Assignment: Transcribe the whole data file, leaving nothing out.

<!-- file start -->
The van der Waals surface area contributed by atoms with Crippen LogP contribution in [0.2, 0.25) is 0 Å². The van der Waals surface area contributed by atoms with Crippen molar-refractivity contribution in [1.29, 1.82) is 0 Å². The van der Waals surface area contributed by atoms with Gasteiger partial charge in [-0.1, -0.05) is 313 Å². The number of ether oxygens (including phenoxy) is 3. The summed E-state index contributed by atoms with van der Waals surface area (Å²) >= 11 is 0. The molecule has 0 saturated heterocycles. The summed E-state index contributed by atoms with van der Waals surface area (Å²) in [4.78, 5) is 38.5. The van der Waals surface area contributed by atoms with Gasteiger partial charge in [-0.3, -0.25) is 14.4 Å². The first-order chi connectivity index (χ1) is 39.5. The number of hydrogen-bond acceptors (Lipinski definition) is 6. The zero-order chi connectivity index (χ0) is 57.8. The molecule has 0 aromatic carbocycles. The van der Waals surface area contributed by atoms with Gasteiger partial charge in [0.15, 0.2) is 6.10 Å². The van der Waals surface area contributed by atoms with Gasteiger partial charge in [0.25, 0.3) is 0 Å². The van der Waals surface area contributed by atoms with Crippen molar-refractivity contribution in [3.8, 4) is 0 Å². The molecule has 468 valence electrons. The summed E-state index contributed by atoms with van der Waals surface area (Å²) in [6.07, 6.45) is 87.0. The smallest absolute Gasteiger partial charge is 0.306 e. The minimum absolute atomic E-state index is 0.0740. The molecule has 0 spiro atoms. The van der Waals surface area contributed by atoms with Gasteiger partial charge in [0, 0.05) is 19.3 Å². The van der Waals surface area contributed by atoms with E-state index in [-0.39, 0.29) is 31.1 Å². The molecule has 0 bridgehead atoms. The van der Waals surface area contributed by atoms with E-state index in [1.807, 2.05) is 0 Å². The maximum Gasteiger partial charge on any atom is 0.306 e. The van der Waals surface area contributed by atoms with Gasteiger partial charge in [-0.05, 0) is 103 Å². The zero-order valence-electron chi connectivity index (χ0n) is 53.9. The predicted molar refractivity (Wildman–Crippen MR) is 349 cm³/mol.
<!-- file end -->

The van der Waals surface area contributed by atoms with Crippen LogP contribution in [0.2, 0.25) is 0 Å². The van der Waals surface area contributed by atoms with Crippen molar-refractivity contribution in [1.29, 1.82) is 0 Å². The van der Waals surface area contributed by atoms with Gasteiger partial charge in [-0.1, -0.05) is 313 Å². The number of ether oxygens (including phenoxy) is 3. The summed E-state index contributed by atoms with van der Waals surface area (Å²) >= 11 is 0. The molecule has 0 saturated heterocycles. The summed E-state index contributed by atoms with van der Waals surface area (Å²) in [4.78, 5) is 38.5. The van der Waals surface area contributed by atoms with Gasteiger partial charge in [-0.3, -0.25) is 14.4 Å². The first-order chi connectivity index (χ1) is 39.5. The number of hydrogen-bond acceptors (Lipinski definition) is 6. The zero-order chi connectivity index (χ0) is 57.8. The molecule has 0 aromatic carbocycles. The van der Waals surface area contributed by atoms with Gasteiger partial charge in [0.15, 0.2) is 6.10 Å². The van der Waals surface area contributed by atoms with Gasteiger partial charge in [0.25, 0.3) is 0 Å². The van der Waals surface area contributed by atoms with Crippen molar-refractivity contribution in [3.8, 4) is 0 Å². The molecule has 468 valence electrons. The summed E-state index contributed by atoms with van der Waals surface area (Å²) in [6.07, 6.45) is 87.0. The smallest absolute Gasteiger partial charge is 0.306 e. The minimum absolute atomic E-state index is 0.0740. The molecule has 0 spiro atoms. The van der Waals surface area contributed by atoms with Gasteiger partial charge in [0, 0.05) is 19.3 Å². The van der Waals surface area contributed by atoms with E-state index in [-0.39, 0.29) is 31.1 Å². The molecule has 0 bridgehead atoms. The van der Waals surface area contributed by atoms with E-state index in [1.807, 2.05) is 0 Å². The maximum Gasteiger partial charge on any atom is 0.306 e. The van der Waals surface area contributed by atoms with Gasteiger partial charge in [-0.05, 0) is 103 Å². The zero-order valence-electron chi connectivity index (χ0n) is 53.9. The predicted molar refractivity (Wildman–Crippen MR) is 349 cm³/mol.